Material Remains Blog Tour

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A small world fractured in the wake of an untimely death

On a hungover Friday morning, Mike McEwan’s life of tea, pints, late mornings and the occasional essay comes to an abrupt halt. Consumed with guilt, grief and confusion, Mike haunts the ruins of St Andrews, rebuilding them in his mind and obsessing about the loss of someone he barely knew, unsure of his place in her life, or her death.

The discovery of an ancient plague burial site drags Mike back into contact with those around him. But life has changed, both for himself and others, and the burial ground holds more than the bones of those long dead.

Mike peels back the layers of earth and the darkness of its history and tries desperately to connect the victims of the past to the tumult of his present.

Student life around him continues at its own bizarre and drunken pace. Late-night parties, stolen golf carts and ridiculous drinking games go on for most as always. But others have been dragged in as well, and look on Mike with suspicion and rage.

 

 

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As someone who studied in St Andrews, I was intrigued by the premise of a book set somewhere so familiar to me – so when Anne Cater invited me onto this blog tour, I couldn’t have said yes fast enough. Add that to the fact that I love books with a mystery at their heart and ones that draw me in from the very start with an intriguing premise – and it’s safe to say that I was really looking forward to Material Remains…

 

This book grabbed me and pulled me right into the story. I was really intrigued by the way that Mike dealt with Charlie going missing and the journey that he went on in exploring his reaction to her disappearance. At times, I felt like I was right back in St Andrews in the pub with Mike and his friends and I feel that this book has really captured that experience perfectly.

Richard Bray is an excellent writer – it’s hard to talk about this novel without spoilers, so I’ll just need to tell you that you must read it for yourself. You will be intrigued by the disappearance and want to know more about what is being hinted at beneath the surface and the mysterious connections with the burial grounds.  You’ll definitely want to read on and find out exactly what has led to Charlie’s vanishing and how Mike will deal with this situation as student life continues around him despite his loss. It is an evocative read that will make you feel like you are there, walking up the scores and popping in for a pint with Mike and his fellow students.

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I really liked the way that Material Remains asks us to look at events from an unusual perspective and re-see them, once we have a greater understanding of everything that Mike been through in order for us to reevaluate our understanding of what ‘the truth’ actually is. This was a much more intriguing read than I expected – I started off just being drawn in by the St Andrews link and even though it was great to reminisce about Raisin Weekend and high jinks on the beach, I really did begin to immerse myself in the story and enjoy the ideas that emerged through the many ‘deep and meaningful’ stories that these students were exchanging.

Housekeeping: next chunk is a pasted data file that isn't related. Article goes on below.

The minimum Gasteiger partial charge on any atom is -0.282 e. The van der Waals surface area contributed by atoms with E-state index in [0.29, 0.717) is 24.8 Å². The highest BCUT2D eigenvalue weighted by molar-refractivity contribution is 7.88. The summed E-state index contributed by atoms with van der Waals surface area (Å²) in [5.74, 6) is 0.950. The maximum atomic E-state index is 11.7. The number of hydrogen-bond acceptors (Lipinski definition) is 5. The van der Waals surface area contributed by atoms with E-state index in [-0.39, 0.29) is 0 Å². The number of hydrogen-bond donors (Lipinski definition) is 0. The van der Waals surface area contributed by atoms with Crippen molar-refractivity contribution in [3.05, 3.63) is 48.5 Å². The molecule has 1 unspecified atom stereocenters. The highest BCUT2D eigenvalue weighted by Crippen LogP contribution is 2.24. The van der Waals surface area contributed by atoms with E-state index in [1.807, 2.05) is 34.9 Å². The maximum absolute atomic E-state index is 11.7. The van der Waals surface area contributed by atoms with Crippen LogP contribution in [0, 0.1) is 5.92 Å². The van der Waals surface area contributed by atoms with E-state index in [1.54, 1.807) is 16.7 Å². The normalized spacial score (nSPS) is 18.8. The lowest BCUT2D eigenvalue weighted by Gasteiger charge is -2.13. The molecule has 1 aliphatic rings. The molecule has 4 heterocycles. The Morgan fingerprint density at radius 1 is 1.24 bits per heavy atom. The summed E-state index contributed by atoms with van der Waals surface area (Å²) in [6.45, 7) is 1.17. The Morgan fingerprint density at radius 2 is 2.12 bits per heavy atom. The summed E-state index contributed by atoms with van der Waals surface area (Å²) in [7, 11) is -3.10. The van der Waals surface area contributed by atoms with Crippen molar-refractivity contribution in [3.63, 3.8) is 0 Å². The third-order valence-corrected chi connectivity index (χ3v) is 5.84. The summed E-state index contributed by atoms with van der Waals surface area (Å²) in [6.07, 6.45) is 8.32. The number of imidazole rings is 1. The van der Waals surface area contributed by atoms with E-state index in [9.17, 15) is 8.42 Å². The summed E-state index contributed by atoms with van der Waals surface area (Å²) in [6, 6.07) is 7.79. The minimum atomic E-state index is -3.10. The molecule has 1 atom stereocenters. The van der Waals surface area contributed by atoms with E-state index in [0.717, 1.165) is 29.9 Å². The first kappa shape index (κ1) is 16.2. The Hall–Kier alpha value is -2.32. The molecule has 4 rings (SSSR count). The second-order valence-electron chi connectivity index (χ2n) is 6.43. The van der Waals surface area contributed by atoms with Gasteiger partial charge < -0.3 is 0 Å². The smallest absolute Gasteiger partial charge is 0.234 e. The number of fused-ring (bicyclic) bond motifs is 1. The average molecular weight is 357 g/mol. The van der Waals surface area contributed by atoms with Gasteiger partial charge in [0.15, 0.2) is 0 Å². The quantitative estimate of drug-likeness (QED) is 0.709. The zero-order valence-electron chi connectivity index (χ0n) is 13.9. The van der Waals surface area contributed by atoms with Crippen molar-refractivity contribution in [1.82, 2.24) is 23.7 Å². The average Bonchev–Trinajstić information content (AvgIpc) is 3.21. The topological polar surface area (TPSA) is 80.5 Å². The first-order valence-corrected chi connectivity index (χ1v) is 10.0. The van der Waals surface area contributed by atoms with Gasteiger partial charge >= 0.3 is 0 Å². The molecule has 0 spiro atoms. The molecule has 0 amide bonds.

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This isn’t just a straightforward thriller or mystery. Material Remains goes a little deeper than that and asks us to think about the way that time resonates with the present and the past and how our experiences of grief and loss will affect each and every one of us differently. The end of the novel makes us rethink again everything that we’ve discovered earlier and will leave you deep in thought at the end, for sure.

 

Anyone interested in history, Scotland and human emotions will love this novel. I  had really high hopes for Material Remains and I’m delighted to say that I was definitely not disappointed. Even though this book touched on dark and difficult subject matters at times, it was dealt with very sensitively and Charlie’s disappearance wasn’t sensationalised or dealt with in a brutal or dismissive way.

 

 

Get yourself a copy here

Writer On The Shelf

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Richard W H Bray is an award-winning author (and is a touch smug about this). When not making wine in south-west France he writes books and tries to work out how to move back to Scotland. His first book, Salt & Old Vines, was published by Unbound and you should buy that too.

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